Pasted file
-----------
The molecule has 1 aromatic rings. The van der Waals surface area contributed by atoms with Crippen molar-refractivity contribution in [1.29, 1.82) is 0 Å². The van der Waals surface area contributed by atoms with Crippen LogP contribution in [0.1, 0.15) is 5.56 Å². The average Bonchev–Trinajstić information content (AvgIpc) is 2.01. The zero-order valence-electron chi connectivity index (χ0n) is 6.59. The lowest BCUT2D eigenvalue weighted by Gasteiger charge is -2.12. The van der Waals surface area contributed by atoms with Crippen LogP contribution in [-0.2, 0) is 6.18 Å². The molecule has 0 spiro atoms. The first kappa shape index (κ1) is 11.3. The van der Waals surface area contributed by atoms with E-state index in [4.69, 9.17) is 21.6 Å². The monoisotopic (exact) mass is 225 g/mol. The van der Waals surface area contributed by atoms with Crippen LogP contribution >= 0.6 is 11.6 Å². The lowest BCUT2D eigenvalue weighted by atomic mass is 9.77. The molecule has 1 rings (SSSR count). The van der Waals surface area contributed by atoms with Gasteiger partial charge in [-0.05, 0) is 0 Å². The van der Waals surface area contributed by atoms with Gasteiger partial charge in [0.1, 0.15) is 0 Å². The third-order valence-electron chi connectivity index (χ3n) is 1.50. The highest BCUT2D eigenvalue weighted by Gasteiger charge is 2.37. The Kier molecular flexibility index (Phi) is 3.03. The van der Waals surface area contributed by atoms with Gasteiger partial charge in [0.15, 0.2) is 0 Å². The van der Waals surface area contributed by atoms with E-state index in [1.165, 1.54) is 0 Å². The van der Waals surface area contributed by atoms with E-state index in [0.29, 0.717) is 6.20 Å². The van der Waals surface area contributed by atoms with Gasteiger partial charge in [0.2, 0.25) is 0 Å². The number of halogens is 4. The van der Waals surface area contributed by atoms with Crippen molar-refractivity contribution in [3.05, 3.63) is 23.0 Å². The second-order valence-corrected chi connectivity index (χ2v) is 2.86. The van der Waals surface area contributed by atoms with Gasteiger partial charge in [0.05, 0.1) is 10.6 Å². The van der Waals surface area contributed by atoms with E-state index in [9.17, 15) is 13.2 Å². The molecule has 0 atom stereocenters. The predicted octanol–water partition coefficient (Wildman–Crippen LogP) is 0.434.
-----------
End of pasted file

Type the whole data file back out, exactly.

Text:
The molecule has 1 aromatic rings. The van der Waals surface area contributed by atoms with Crippen molar-refractivity contribution in [1.29, 1.82) is 0 Å². The van der Waals surface area contributed by atoms with Crippen LogP contribution in [0.1, 0.15) is 5.56 Å². The average Bonchev–Trinajstić information content (AvgIpc) is 2.01. The zero-order valence-electron chi connectivity index (χ0n) is 6.59. The lowest BCUT2D eigenvalue weighted by Gasteiger charge is -2.12. The van der Waals surface area contributed by atoms with Crippen LogP contribution in [-0.2, 0) is 6.18 Å². The molecule has 0 spiro atoms. The first kappa shape index (κ1) is 11.3. The van der Waals surface area contributed by atoms with E-state index in [4.69, 9.17) is 21.6 Å². The monoisotopic (exact) mass is 225 g/mol. The van der Waals surface area contributed by atoms with Crippen LogP contribution >= 0.6 is 11.6 Å². The lowest BCUT2D eigenvalue weighted by atomic mass is 9.77. The molecule has 1 rings (SSSR count). The van der Waals surface area contributed by atoms with Gasteiger partial charge in [-0.05, 0) is 0 Å². The van der Waals surface area contributed by atoms with Gasteiger partial charge in [0.1, 0.15) is 0 Å². The third-order valence-electron chi connectivity index (χ3n) is 1.50. The highest BCUT2D eigenvalue weighted by Gasteiger charge is 2.37. The Kier molecular flexibility index (Phi) is 3.03. The van der Waals surface area contributed by atoms with Gasteiger partial charge in [0.15, 0.2) is 0 Å². The van der Waals surface area contributed by atoms with E-state index in [1.165, 1.54) is 0 Å². The van der Waals surface area contributed by atoms with E-state index in [0.29, 0.717) is 6.20 Å². The van der Waals surface area contributed by atoms with Gasteiger partial charge in [0.2, 0.25) is 0 Å². The number of halogens is 4. The van der Waals surface area contributed by atoms with Crippen molar-refractivity contribution in [3.05, 3.63) is 23.0 Å². The second-order valence-corrected chi connectivity index (χ2v) is 2.86. The van der Waals surface area contributed by atoms with Gasteiger partial charge in [0.05, 0.1) is 10.6 Å². The van der Waals surface area contributed by atoms with E-state index in [9.17, 15) is 13.2 Å². The molecule has 0 atom stereocenters. The predicted octanol–water partition coefficient (Wildman–Crippen LogP) is 0.434.